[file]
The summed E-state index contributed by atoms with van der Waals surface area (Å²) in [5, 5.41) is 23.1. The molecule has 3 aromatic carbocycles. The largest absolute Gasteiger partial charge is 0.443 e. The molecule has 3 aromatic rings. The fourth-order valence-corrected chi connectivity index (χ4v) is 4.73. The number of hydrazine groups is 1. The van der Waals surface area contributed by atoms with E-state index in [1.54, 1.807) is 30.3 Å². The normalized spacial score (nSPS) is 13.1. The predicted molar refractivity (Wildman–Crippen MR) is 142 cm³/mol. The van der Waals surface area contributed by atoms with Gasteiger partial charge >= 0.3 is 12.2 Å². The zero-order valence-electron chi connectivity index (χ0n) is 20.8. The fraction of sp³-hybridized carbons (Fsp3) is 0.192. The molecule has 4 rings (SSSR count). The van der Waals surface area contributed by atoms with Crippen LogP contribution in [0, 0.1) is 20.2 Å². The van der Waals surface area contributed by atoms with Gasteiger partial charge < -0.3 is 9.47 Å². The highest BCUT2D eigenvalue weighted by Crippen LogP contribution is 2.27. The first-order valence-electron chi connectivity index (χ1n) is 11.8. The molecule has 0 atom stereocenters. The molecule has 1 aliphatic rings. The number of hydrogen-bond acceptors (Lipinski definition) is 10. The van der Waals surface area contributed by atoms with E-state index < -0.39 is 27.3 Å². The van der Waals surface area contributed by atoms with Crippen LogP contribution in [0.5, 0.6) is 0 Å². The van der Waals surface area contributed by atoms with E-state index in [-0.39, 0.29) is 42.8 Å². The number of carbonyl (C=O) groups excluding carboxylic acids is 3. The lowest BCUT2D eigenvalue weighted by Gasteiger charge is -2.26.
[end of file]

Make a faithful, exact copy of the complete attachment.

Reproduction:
The summed E-state index contributed by atoms with van der Waals surface area (Å²) in [5, 5.41) is 23.1. The molecule has 3 aromatic carbocycles. The largest absolute Gasteiger partial charge is 0.443 e. The molecule has 3 aromatic rings. The fourth-order valence-corrected chi connectivity index (χ4v) is 4.73. The number of hydrazine groups is 1. The van der Waals surface area contributed by atoms with E-state index in [1.54, 1.807) is 30.3 Å². The normalized spacial score (nSPS) is 13.1. The predicted molar refractivity (Wildman–Crippen MR) is 142 cm³/mol. The van der Waals surface area contributed by atoms with Gasteiger partial charge >= 0.3 is 12.2 Å². The zero-order valence-electron chi connectivity index (χ0n) is 20.8. The fraction of sp³-hybridized carbons (Fsp3) is 0.192. The molecule has 4 rings (SSSR count). The van der Waals surface area contributed by atoms with Crippen LogP contribution in [0, 0.1) is 20.2 Å². The van der Waals surface area contributed by atoms with Gasteiger partial charge < -0.3 is 9.47 Å². The highest BCUT2D eigenvalue weighted by Crippen LogP contribution is 2.27. The first-order valence-electron chi connectivity index (χ1n) is 11.8. The molecule has 0 atom stereocenters. The molecule has 1 aliphatic rings. The number of hydrogen-bond acceptors (Lipinski definition) is 10. The van der Waals surface area contributed by atoms with E-state index < -0.39 is 27.3 Å². The van der Waals surface area contributed by atoms with Crippen LogP contribution in [0.5, 0.6) is 0 Å². The van der Waals surface area contributed by atoms with E-state index in [-0.39, 0.29) is 42.8 Å². The number of carbonyl (C=O) groups excluding carboxylic acids is 3. The lowest BCUT2D eigenvalue weighted by Gasteiger charge is -2.26.